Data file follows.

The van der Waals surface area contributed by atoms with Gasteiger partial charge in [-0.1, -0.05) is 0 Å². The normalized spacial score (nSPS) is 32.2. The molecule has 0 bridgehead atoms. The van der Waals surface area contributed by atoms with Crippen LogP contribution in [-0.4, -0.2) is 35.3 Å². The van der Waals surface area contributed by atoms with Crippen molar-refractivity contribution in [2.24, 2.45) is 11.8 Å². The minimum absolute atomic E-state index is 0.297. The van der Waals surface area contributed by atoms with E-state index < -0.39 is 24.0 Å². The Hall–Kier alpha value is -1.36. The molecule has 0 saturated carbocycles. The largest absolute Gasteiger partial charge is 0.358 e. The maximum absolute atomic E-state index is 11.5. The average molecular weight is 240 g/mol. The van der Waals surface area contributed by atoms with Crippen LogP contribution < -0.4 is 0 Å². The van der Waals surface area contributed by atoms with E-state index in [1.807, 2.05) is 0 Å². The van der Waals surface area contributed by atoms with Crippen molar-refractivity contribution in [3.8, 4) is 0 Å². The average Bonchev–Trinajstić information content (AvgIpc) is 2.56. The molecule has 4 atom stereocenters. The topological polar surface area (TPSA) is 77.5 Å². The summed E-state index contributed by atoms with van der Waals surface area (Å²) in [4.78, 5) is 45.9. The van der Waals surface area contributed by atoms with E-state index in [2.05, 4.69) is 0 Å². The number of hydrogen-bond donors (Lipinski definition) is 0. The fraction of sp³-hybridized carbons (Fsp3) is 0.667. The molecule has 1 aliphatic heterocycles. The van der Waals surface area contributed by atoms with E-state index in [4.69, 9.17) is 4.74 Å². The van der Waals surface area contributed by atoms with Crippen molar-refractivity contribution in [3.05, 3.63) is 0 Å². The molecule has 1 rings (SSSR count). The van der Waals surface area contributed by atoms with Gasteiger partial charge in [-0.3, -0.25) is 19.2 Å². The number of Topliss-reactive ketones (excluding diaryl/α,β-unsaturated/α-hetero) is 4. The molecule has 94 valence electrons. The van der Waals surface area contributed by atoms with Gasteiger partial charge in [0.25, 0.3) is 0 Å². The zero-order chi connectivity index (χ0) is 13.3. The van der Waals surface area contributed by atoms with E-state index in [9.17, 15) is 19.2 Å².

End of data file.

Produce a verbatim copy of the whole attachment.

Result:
The van der Waals surface area contributed by atoms with Gasteiger partial charge in [-0.1, -0.05) is 0 Å². The normalized spacial score (nSPS) is 32.2. The molecule has 0 bridgehead atoms. The van der Waals surface area contributed by atoms with Crippen LogP contribution in [-0.4, -0.2) is 35.3 Å². The van der Waals surface area contributed by atoms with Crippen molar-refractivity contribution in [2.24, 2.45) is 11.8 Å². The minimum absolute atomic E-state index is 0.297. The van der Waals surface area contributed by atoms with E-state index < -0.39 is 24.0 Å². The Hall–Kier alpha value is -1.36. The molecule has 0 saturated carbocycles. The largest absolute Gasteiger partial charge is 0.358 e. The maximum absolute atomic E-state index is 11.5. The average molecular weight is 240 g/mol. The van der Waals surface area contributed by atoms with Crippen LogP contribution < -0.4 is 0 Å². The van der Waals surface area contributed by atoms with E-state index in [1.807, 2.05) is 0 Å². The van der Waals surface area contributed by atoms with Crippen molar-refractivity contribution in [3.8, 4) is 0 Å². The average Bonchev–Trinajstić information content (AvgIpc) is 2.56. The molecule has 4 atom stereocenters. The topological polar surface area (TPSA) is 77.5 Å². The summed E-state index contributed by atoms with van der Waals surface area (Å²) in [4.78, 5) is 45.9. The van der Waals surface area contributed by atoms with E-state index in [2.05, 4.69) is 0 Å². The number of hydrogen-bond donors (Lipinski definition) is 0. The fraction of sp³-hybridized carbons (Fsp3) is 0.667. The molecule has 1 aliphatic heterocycles. The van der Waals surface area contributed by atoms with E-state index in [4.69, 9.17) is 4.74 Å². The van der Waals surface area contributed by atoms with Crippen molar-refractivity contribution in [3.05, 3.63) is 0 Å². The molecule has 1 rings (SSSR count). The van der Waals surface area contributed by atoms with Gasteiger partial charge in [-0.3, -0.25) is 19.2 Å². The number of Topliss-reactive ketones (excluding diaryl/α,β-unsaturated/α-hetero) is 4. The molecule has 94 valence electrons. The van der Waals surface area contributed by atoms with Gasteiger partial charge in [0.25, 0.3) is 0 Å². The zero-order chi connectivity index (χ0) is 13.3. The van der Waals surface area contributed by atoms with E-state index in [9.17, 15) is 19.2 Å².